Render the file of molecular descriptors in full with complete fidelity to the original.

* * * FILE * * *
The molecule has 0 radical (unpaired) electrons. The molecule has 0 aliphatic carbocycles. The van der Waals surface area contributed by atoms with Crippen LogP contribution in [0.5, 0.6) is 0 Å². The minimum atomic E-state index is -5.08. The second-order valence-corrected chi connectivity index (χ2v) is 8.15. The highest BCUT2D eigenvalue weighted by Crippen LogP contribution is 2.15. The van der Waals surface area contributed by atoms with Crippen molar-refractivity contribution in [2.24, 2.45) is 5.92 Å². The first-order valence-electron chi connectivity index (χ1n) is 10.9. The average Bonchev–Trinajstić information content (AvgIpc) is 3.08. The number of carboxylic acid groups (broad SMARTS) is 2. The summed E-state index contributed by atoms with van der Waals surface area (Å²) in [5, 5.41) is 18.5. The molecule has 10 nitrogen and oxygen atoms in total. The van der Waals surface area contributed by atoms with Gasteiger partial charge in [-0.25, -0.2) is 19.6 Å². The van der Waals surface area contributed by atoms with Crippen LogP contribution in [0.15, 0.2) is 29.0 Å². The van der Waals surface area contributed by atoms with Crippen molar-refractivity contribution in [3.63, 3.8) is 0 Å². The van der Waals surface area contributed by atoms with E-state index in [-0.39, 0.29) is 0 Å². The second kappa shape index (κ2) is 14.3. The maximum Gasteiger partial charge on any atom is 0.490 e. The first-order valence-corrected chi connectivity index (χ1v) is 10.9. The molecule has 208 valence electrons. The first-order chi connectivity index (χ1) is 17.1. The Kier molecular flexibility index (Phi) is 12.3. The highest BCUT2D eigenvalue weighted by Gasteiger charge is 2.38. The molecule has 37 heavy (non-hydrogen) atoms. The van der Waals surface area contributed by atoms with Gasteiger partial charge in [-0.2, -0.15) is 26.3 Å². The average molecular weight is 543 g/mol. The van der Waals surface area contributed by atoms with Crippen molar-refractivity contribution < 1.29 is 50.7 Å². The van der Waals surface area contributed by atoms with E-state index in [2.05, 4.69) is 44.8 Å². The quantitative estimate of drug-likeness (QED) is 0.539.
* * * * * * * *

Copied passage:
The molecule has 0 radical (unpaired) electrons. The molecule has 0 aliphatic carbocycles. The van der Waals surface area contributed by atoms with Crippen LogP contribution in [0.5, 0.6) is 0 Å². The minimum atomic E-state index is -5.08. The second-order valence-corrected chi connectivity index (χ2v) is 8.15. The highest BCUT2D eigenvalue weighted by Crippen LogP contribution is 2.15. The van der Waals surface area contributed by atoms with Crippen molar-refractivity contribution in [2.24, 2.45) is 5.92 Å². The first-order valence-electron chi connectivity index (χ1n) is 10.9. The average Bonchev–Trinajstić information content (AvgIpc) is 3.08. The number of carboxylic acid groups (broad SMARTS) is 2. The summed E-state index contributed by atoms with van der Waals surface area (Å²) in [5, 5.41) is 18.5. The molecule has 10 nitrogen and oxygen atoms in total. The van der Waals surface area contributed by atoms with Gasteiger partial charge in [-0.25, -0.2) is 19.6 Å². The van der Waals surface area contributed by atoms with Crippen LogP contribution in [0.15, 0.2) is 29.0 Å². The van der Waals surface area contributed by atoms with Crippen molar-refractivity contribution in [3.63, 3.8) is 0 Å². The van der Waals surface area contributed by atoms with E-state index in [-0.39, 0.29) is 0 Å². The second kappa shape index (κ2) is 14.3. The maximum Gasteiger partial charge on any atom is 0.490 e. The first-order valence-corrected chi connectivity index (χ1v) is 10.9. The molecule has 208 valence electrons. The first-order chi connectivity index (χ1) is 17.1. The Kier molecular flexibility index (Phi) is 12.3. The highest BCUT2D eigenvalue weighted by Gasteiger charge is 2.38. The molecule has 37 heavy (non-hydrogen) atoms. The van der Waals surface area contributed by atoms with Gasteiger partial charge in [-0.2, -0.15) is 26.3 Å². The average molecular weight is 543 g/mol. The van der Waals surface area contributed by atoms with Crippen molar-refractivity contribution < 1.29 is 50.7 Å². The van der Waals surface area contributed by atoms with E-state index in [2.05, 4.69) is 44.8 Å². The quantitative estimate of drug-likeness (QED) is 0.539.